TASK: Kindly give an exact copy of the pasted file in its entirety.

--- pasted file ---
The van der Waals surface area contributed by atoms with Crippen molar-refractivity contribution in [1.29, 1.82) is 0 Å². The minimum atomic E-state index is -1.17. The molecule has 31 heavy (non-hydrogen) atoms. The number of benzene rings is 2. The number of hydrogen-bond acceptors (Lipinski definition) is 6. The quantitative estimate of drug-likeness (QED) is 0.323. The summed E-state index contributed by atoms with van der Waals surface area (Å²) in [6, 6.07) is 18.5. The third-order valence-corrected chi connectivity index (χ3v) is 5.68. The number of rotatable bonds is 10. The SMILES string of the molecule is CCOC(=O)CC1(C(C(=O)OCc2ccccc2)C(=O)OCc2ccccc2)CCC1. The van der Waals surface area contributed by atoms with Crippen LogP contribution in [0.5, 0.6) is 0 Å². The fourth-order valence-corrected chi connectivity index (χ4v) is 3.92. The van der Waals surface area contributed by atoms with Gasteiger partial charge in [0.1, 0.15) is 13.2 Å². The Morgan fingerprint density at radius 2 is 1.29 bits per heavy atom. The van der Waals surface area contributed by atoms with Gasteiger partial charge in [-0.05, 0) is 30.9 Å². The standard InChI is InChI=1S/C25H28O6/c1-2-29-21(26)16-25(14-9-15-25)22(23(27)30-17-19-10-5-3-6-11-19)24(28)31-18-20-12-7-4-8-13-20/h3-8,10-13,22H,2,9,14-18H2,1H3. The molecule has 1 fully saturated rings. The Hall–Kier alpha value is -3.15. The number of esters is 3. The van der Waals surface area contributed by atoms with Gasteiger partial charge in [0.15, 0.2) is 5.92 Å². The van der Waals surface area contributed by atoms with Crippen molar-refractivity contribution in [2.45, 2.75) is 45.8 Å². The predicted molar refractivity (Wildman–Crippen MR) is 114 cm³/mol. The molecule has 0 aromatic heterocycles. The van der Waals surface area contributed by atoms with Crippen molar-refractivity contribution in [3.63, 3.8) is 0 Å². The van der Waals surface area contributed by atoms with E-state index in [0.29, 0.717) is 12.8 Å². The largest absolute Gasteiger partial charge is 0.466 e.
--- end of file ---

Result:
The van der Waals surface area contributed by atoms with Crippen molar-refractivity contribution in [1.29, 1.82) is 0 Å². The minimum atomic E-state index is -1.17. The molecule has 31 heavy (non-hydrogen) atoms. The number of benzene rings is 2. The number of hydrogen-bond acceptors (Lipinski definition) is 6. The quantitative estimate of drug-likeness (QED) is 0.323. The summed E-state index contributed by atoms with van der Waals surface area (Å²) in [6, 6.07) is 18.5. The third-order valence-corrected chi connectivity index (χ3v) is 5.68. The number of rotatable bonds is 10. The SMILES string of the molecule is CCOC(=O)CC1(C(C(=O)OCc2ccccc2)C(=O)OCc2ccccc2)CCC1. The van der Waals surface area contributed by atoms with Crippen LogP contribution in [0.5, 0.6) is 0 Å². The fourth-order valence-corrected chi connectivity index (χ4v) is 3.92. The van der Waals surface area contributed by atoms with Gasteiger partial charge in [0.1, 0.15) is 13.2 Å². The Morgan fingerprint density at radius 2 is 1.29 bits per heavy atom. The van der Waals surface area contributed by atoms with Gasteiger partial charge in [-0.05, 0) is 30.9 Å². The standard InChI is InChI=1S/C25H28O6/c1-2-29-21(26)16-25(14-9-15-25)22(23(27)30-17-19-10-5-3-6-11-19)24(28)31-18-20-12-7-4-8-13-20/h3-8,10-13,22H,2,9,14-18H2,1H3. The molecule has 1 fully saturated rings. The Hall–Kier alpha value is -3.15. The number of esters is 3. The van der Waals surface area contributed by atoms with Gasteiger partial charge in [0.15, 0.2) is 5.92 Å². The van der Waals surface area contributed by atoms with Crippen molar-refractivity contribution in [2.45, 2.75) is 45.8 Å². The predicted molar refractivity (Wildman–Crippen MR) is 114 cm³/mol. The molecule has 0 aromatic heterocycles. The van der Waals surface area contributed by atoms with Crippen molar-refractivity contribution in [3.63, 3.8) is 0 Å². The van der Waals surface area contributed by atoms with E-state index in [0.29, 0.717) is 12.8 Å². The largest absolute Gasteiger partial charge is 0.466 e.